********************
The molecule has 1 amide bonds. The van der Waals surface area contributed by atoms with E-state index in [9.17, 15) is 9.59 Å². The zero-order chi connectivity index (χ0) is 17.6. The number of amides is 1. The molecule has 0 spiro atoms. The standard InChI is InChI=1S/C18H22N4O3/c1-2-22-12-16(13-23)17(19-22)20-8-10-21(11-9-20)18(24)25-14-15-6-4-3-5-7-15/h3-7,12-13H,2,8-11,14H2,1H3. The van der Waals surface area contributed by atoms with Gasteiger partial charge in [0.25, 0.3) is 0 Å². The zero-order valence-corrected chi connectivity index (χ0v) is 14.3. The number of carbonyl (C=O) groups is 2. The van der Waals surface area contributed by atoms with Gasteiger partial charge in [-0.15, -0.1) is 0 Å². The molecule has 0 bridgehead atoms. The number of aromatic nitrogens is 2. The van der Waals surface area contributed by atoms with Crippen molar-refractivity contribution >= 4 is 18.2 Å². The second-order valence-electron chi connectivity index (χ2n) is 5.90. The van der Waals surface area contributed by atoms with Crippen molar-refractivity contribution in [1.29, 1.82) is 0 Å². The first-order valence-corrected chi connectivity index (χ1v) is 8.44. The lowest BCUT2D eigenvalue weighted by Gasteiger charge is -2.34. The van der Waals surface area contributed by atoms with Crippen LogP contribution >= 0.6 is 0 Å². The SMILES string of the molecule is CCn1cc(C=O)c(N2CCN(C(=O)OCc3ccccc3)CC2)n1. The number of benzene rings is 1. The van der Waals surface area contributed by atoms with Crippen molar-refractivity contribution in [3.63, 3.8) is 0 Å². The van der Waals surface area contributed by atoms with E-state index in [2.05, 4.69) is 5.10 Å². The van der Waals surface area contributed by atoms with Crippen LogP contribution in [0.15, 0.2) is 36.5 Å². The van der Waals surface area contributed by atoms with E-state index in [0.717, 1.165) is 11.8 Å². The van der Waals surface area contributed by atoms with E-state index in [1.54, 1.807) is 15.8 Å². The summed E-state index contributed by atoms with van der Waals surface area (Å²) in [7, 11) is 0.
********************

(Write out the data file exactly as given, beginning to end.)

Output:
The molecule has 1 amide bonds. The van der Waals surface area contributed by atoms with E-state index in [9.17, 15) is 9.59 Å². The zero-order chi connectivity index (χ0) is 17.6. The number of amides is 1. The molecule has 0 spiro atoms. The standard InChI is InChI=1S/C18H22N4O3/c1-2-22-12-16(13-23)17(19-22)20-8-10-21(11-9-20)18(24)25-14-15-6-4-3-5-7-15/h3-7,12-13H,2,8-11,14H2,1H3. The van der Waals surface area contributed by atoms with Gasteiger partial charge in [0.25, 0.3) is 0 Å². The zero-order valence-corrected chi connectivity index (χ0v) is 14.3. The number of carbonyl (C=O) groups is 2. The van der Waals surface area contributed by atoms with Gasteiger partial charge in [-0.15, -0.1) is 0 Å². The molecule has 0 bridgehead atoms. The number of aromatic nitrogens is 2. The van der Waals surface area contributed by atoms with Crippen molar-refractivity contribution >= 4 is 18.2 Å². The second-order valence-electron chi connectivity index (χ2n) is 5.90. The van der Waals surface area contributed by atoms with Crippen molar-refractivity contribution in [1.29, 1.82) is 0 Å². The first-order valence-corrected chi connectivity index (χ1v) is 8.44. The lowest BCUT2D eigenvalue weighted by Gasteiger charge is -2.34. The van der Waals surface area contributed by atoms with Crippen LogP contribution >= 0.6 is 0 Å². The SMILES string of the molecule is CCn1cc(C=O)c(N2CCN(C(=O)OCc3ccccc3)CC2)n1. The number of benzene rings is 1. The van der Waals surface area contributed by atoms with Crippen molar-refractivity contribution in [3.63, 3.8) is 0 Å². The van der Waals surface area contributed by atoms with E-state index in [2.05, 4.69) is 5.10 Å². The van der Waals surface area contributed by atoms with Crippen LogP contribution in [0.15, 0.2) is 36.5 Å². The van der Waals surface area contributed by atoms with E-state index in [0.717, 1.165) is 11.8 Å². The van der Waals surface area contributed by atoms with E-state index in [1.54, 1.807) is 15.8 Å². The summed E-state index contributed by atoms with van der Waals surface area (Å²) in [7, 11) is 0.